I think the Xenon HID headlights in my X Type are cool. Seriously cool. Could we adapt the technology for a Team CJ E Type? Maybe. Suffice it to say El Presidente is already some way down that well lit road.

Justine Scully Smith
Team CJ

Report date: December 23, 2001

The year 2001 will not be forgotten. So much to be thankful for, and so much to grieve over. But we go on, our spirits unbroken, finding happiness and joy where we can.  My own personal year ended with a pure sense of joy when I returned from Christmas shopping to find a brand new X Type in my garage. It was just like the movies! Standing there in all its silver glory tied with an enormous red ribbon.

Special Agent
Justine Scully Smith

Remember I am the Chief Financial Officer at Classic Jaguar and I like to keep a close eye on all expenditure. This spills over in to my personal life where typically my holiday gift buying does not often extend beyond the hundred dollar mark and even then I have to think twice. I am so glad that others around me are far more generous and casually justify the purchase of an X Type on the basis of "getting to know the latest Jaguar technologies" and "understanding the Jaguar brand".

The first time I opened the drivers door I was met by that unforgettable smell of leather. It crossed my mind that this is an experience I had missed while driving a convertible. That leather makes me think of reading rooms with large armchairs and a sense of quiet. Sliding into the drivers seat I instantly adored the silver trimmed guages and the hand polished wood. The console lay out is well done, but more on that next time. At the time of writing I have not encountered any green men (remember this is the X files) but I have encountered the green Jaguar racing dials and they are a hit.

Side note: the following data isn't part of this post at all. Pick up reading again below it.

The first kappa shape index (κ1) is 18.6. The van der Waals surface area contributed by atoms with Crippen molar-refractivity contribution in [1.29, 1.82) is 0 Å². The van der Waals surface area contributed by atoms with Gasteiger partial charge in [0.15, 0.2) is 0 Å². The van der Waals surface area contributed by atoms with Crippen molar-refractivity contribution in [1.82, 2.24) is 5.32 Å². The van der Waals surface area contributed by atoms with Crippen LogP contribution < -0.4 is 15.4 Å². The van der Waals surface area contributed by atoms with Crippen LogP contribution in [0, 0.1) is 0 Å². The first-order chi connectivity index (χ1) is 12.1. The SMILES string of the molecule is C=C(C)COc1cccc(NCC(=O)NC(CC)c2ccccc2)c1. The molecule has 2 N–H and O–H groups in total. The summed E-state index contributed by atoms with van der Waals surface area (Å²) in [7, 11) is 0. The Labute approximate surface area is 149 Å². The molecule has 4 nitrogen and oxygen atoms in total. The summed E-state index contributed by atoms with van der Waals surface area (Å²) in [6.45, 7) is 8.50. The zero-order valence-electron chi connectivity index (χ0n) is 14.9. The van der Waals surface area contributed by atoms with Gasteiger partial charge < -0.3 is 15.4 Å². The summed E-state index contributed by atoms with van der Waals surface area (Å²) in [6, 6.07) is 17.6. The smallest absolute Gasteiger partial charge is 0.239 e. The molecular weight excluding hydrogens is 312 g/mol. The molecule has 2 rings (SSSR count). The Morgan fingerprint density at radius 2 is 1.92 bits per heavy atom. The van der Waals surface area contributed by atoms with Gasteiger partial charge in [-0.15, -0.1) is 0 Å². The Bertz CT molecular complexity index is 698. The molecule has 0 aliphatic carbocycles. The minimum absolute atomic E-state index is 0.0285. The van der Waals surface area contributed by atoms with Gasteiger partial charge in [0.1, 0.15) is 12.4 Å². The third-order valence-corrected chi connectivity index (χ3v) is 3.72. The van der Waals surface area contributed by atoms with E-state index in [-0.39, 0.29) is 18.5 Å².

My first outing in the X Type was that night, to a local biker bar. The X Type looked right at home amongst a magnificant display of polished Harleys. I noticed the Jaguar Traction 4 permanent all wheel drive during the journey. The car hugs the hills and bends of central Texas well and has a sporty, rear wheel drive feel. I did not have an opportunity to really let rip on the throttle, but acceleration away from the lights was responsive (0-60 mph is 7.1 seconds for the automatic, and 6.6 for the manual). OK, its not a Team CJ Special E Type rocket ship, but I did not find the performance lacking. What attracted my immediate attention were the Xenon headlights which lit the road with a brilliance I had not previously experienced. I don't know what it was like for on coming traffic but I felt very comfortable driving along the pitch black local roads. Perhaps Andy E Type can be a guinea pig for a night time test.

In summary, the car is a blend of traditional craftmanship and technical innovation. I am looking forward to testing the rain sensing wipers (could be a long wait in Texas) and the automatic dimming of the electrochromic mirror.

Complaints? Not really. I am getting used to the automatic drive away locking mechanism. A loud clunk that is a little unnerving at first, but useful for preventing passengers trying to escape as I take them out for yet another "test drive" in my smashing new motor. The new style of retractable key is alright, but its easy to press the automatic locking button when inserting and removing the ignition key.

The only real question is where to next. I don't want to work, I want to drive. With this page, perhaps I can do both.

Tidings of comfort and joy to you all at this Holiday time, from a grinning new X Type owner, deep in the heart of Texas.

Justine Scully Smith
Team CJ